Not far from Punta Arenas, Chile, is the popular penguin-spotting Magdalena Island where you can see Magellanic penguins waddling around and an estimated 60,000 breeding pairs migrating there each summer to raise their young. The lesser-known Parque Pingüino Rey on the coast of Bahia Inutil is where you’ll find the only colony of king penguins outside Antartica.
The Torres del Paine National Park near Chile’s Puerto Natales will undoubtedly and literally blow you away with its spectacular views and strong, bustling winds. Its rugged green landscapes and snowy, towering mountain peaks offer plenty of hiking opportunities and the turquoise glacial lakes will leave you with rare and gorgeous views.
Spend some time with a local gaucho (cowboy) at Estancia Huechahue in Neuquen, Argentina, who will take you galloping across Patagonia’s outstretched land as you sit back and enjoy the views. The cattle ranch’s riding itinerary includes visits to basalt canyons and the burial grounds of Tehuelche natives. The gauchos will also be able to tell you more about the area’s history, flora, fauna and wildlife.
Found among the southern Patagonian ice field, Grey Glacier is one of Torres del Paine’s most monstrous glaciers, which you can see up close either by boat or by foot. Grab an ice axe and a harness and bundle up before exploring this blue-grey sheet of ice, which stretches six kilometres (almost four miles) wide and over 30 metres (98 feet) high.
You won’t be feeling any chills when you’re surrounded by forests and wonderful views of snow-capped mountains at Termas Puyuhuapi’s thermal baths. Located near one of Chile’s most important hot springs, its waters can reach temperatures of over 80 degrees Celsius (176 degrees Fahrenheit), though the resort also has pools for relaxation that don’t exceed 47 degrees Celsius and are filled with magnesium, chromium and zinc to exfoliate and ease you.
What better way to explore the fjords of Patagonia than by kayaking its rivers, traversing lagoons and getting right up against looming glaciers? If you’re more of an adrenaline junkie, you can take on the waters of some of the world’s largest rivers. You can navigate your way through Pumalin Park in Chile’s Palena Province, off the Carretera Austral at the San Rafael Glacier, on the Baker River or further south through the Magellan Straits alongside humpback whales and penguins.
Popular during the summer months with avid cyclists, the Carretera Austral is a road that runs approximately 1,240 kilometres (771 miles) from Puerto Montt, a port city in Chile’s Lake District, to Villa O’Higgins in the Aysen region. The journey will take you through some incredible places, all of which are sparsely populated. Make sure to stop along its lush forests, icey fjords, commandeering mountains and towering volcanoes.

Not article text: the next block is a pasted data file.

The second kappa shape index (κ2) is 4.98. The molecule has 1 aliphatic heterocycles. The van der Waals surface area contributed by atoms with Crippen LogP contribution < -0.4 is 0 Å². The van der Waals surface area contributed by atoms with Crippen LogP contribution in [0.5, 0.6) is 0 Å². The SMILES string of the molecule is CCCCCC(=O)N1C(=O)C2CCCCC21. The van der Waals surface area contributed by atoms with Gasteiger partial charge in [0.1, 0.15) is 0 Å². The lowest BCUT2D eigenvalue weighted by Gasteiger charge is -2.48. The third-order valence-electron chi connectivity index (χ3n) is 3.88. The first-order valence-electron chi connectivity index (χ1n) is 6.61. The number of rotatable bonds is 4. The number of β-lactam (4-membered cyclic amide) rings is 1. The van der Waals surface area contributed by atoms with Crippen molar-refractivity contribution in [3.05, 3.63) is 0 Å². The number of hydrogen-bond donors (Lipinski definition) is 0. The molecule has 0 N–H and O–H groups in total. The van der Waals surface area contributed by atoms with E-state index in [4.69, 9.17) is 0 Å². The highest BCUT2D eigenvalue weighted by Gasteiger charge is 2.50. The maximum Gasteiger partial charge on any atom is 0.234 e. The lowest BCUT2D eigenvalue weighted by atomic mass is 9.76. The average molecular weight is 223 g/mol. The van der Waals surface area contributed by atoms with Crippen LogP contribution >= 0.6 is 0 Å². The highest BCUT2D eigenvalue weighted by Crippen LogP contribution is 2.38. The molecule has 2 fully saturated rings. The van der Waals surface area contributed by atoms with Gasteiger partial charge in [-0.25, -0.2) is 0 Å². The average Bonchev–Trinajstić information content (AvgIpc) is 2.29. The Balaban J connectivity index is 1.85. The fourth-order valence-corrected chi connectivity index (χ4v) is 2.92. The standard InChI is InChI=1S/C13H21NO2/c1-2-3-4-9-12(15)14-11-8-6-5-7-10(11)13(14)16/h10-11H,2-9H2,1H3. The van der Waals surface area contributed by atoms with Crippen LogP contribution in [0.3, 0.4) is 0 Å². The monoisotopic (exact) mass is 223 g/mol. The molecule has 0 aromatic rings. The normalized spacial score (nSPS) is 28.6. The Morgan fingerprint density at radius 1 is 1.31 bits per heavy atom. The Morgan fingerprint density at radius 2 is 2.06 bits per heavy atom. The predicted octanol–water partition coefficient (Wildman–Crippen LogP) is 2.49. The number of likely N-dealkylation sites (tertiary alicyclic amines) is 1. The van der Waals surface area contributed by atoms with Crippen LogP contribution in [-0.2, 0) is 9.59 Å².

Fly fishing in Patagonia is the focus for many keen anglers, from the Junin de los Andes region in Argentina to Chile’s Tierra del Fuego. The sea-run brown trout along Rio Grande, Argentina, have reached record sizes and the abundance of fishing activity here really is a world of its own.
Found between the ice fields at the mouth of the Baker River (Chile’s largest river) is Caleta Tortel, a unique village with nothing but boardwalks and wooden walkways connecting its stilt houses. Though this charming place isn’t visited by many, it is definitely a worthwhile destination and experience, especially for keen fishers.
Found south of Coyhaique in the Aysen region of Chile is the Cerro Castillo National Reserve, which offers some of the best hiking in the area. It spreads over 100,000 hectares and a multitude of the Andes Mountains’ soaring peaks. The Cerro Castillo’s 45-kilometre (28-mile) trail can take between four to five days to cover and runs through bushy forests, offers magnificent views of hanging glaciers and will bring you to Patagonia’s rich flora, fauna and wildlife.
Whether you take a boat trip or a kayak tour, the Marble Caves are stunning natural wonders formed by over 6,000 years of freshwater waves washing up against calcium carbonate, then leaving swirling patterns on the cavern walls. The azure waters of the lake reflect against the cave’s walls, offering stunning views that change colours throughout the year depending on the water levels and season.
With Patagonia’s abundance of wildlife, spotting native Chilean animals will be easy, from guanacos (wild Andean mammals related to the llama) to pumas, both of which have been sighted in the Torres del Paine National Park. As you explore the more coastal areas like Punta Arenas, you will also be able to spot whales and penguins. Have your binoculars ready!
Trek through the evergreen forests, snow-capped mountains and icy glaciers of Queulat National Park in Aysen, Chile. The largest glacier found here is the magnificent Hanging Glacier sitting at an impressive 1,889 metres (almost 6,200 feet) high between two peaks of the Andes Mountains. With plenty of hikes available, the surroundings are blissful and the perfect place for exploring.
The traditional meal that’s prepared in the Chiloe archipelago along Chile’s coast has spread throughout the south of the country and is very popular. As locals gather together to prepare and eat curanto, it becomes quite the event. The ingredients include a variety of fish, meat, potatoes and milcao (a type of regional potato pancake), which are buried in a hole in the ground covered with leaves and dirt and left to cook among the hot coals.
Not many can claim that they’ve been to the end of the world and back. Tierra del Fuego is the closest point to Antarctica, and you’ll definitely feel the cold! As the continent breaks into little islands, you’ll be able to spot seals and sea lions along the Beagle Channel as well as humpback whales in the open water.